[ kahr-pit-bag-er ]
/ ˈkɑr pɪtˌbæg ər /
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U.S. History. a Northerner who went to the South after the Civil War and became active in Republican politics, especially so as to profiteer from the unsettled social and political conditions of the area during Reconstruction.
a politician who takes up residence in a place and runs for office without having strong ties to the area.
any opportunistic or exploitive outsider: Our bus company has served this town for years, but now the new one run by carpetbaggers from the city is stealing our business.
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Origin of carpetbagger

1865–70, Americanism;carpetbag + -er1; so called because they came South carrying their belongings in carpetbags

OTHER WORDS FROM carpetbagger

car·pet·bag·ger·y, noun
Dictionary.com Unabridged Based on the Random House Unabridged Dictionary, © Random House, Inc. 2023


What is a carpetbagger?

A carpetbagger is a demeaning term for a politician who runs for office in an area they have no actual ties to.

Carpetbagger is always a negative word, implying or accusing someone of exploiting a situation for personal gain.

During the U.S.’s Reconstruction period, which followed the American Civil War, carpetbagger referred to white Northerners who moved to the South to easily win political offices. Most experienced Southern politicians were either dead or would have no chance of being elected by new Republican Black voters and Northern sympathizers. White Southerners saw these candidates as trespassing opportunists.

Carpetbagger is used more generally to mean any politician seeking office in a geographic area they have no connection to, as in The native Texan running for office in California was criticized by many locals as being a carpetbagger.

Carpetbagger is also used more generally to mean any opportunistic outsider, as in The foreign celebrity was called a carpetbagger on social media after he took selfies with local disaster victims and left without helping anyone.

Example: Because the candidate had just moved to Minnesota, he was accused of being a carpetbagger and using Minnesota to get a political position. 

Where does carpetbagger come from?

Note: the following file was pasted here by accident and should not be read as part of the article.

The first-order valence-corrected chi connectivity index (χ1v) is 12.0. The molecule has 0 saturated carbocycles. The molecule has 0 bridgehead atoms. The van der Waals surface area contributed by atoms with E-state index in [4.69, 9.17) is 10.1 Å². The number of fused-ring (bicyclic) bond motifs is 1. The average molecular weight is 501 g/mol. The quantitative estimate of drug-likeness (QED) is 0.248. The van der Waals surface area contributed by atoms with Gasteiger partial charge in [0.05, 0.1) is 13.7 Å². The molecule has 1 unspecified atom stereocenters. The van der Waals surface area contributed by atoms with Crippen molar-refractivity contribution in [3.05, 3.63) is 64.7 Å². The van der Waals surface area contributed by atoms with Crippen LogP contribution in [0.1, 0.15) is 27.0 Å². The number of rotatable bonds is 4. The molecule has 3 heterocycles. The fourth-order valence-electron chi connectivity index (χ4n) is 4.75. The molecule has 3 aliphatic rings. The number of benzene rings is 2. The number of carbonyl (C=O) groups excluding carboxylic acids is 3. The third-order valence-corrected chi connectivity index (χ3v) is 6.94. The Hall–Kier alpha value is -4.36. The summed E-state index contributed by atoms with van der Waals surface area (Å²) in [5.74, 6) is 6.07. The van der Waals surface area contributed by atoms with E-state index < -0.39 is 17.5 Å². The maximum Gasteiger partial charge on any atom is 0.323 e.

The first records of the term carpetbagger come from around 1865. It is Americanism that combines carpetbag, meaning “a bag made for traveling, especially one made of carpeting,” and -er, a suffix used to designate a person from a special circumstance or characteristic. Carpetbagger refers to the fact that some Northerners brought their belongings in a carpetbag when they went to run for political office in the South.

The implication of a carpetbagger is that they don’t actually care about the place and the people they would represent, while a candidate from the area would care deeply.

During Reconstruction, the American South was socially and politically unstable, and some white Northerners did go South to run for office under the Republican Party. While the Republicans did end up winning most of the Southern elections held during Reconstruction, local Southerners did regain political offices throughout most of the South.

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What are some other forms related to carpetbagger?

  • carpetbaggery (noun)

What are some synonyms for carpetbagger?

What are some words that share a root or word element with carpetbagger?

What are some words that often get used in discussing carpetbagger?

How is carpetbagger used in real life?

Carpetbagger is a serious accusation when made against a politician.

Try using carpetbagger!

True or False?

Carpetbagger describes a politician who runs for office in an area that they were born in.

How to use carpetbagger in a sentence

British Dictionary definitions for carpetbagger

/ (ˈkɑːpɪtˌbæɡə) /

a politician who seeks public office in a locality where he has no real connections
British a person who makes a short-term investment in a mutual savings or life-assurance organization in order to benefit from free shares issued following the organization's conversion to a public limited company
US a Northern White who went to the South after the Civil War to profit from Reconstruction
Collins English Dictionary - Complete & Unabridged 2012 Digital Edition © William Collins Sons & Co. Ltd. 1979, 1986 © HarperCollins Publishers 1998, 2000, 2003, 2005, 2006, 2007, 2009, 2012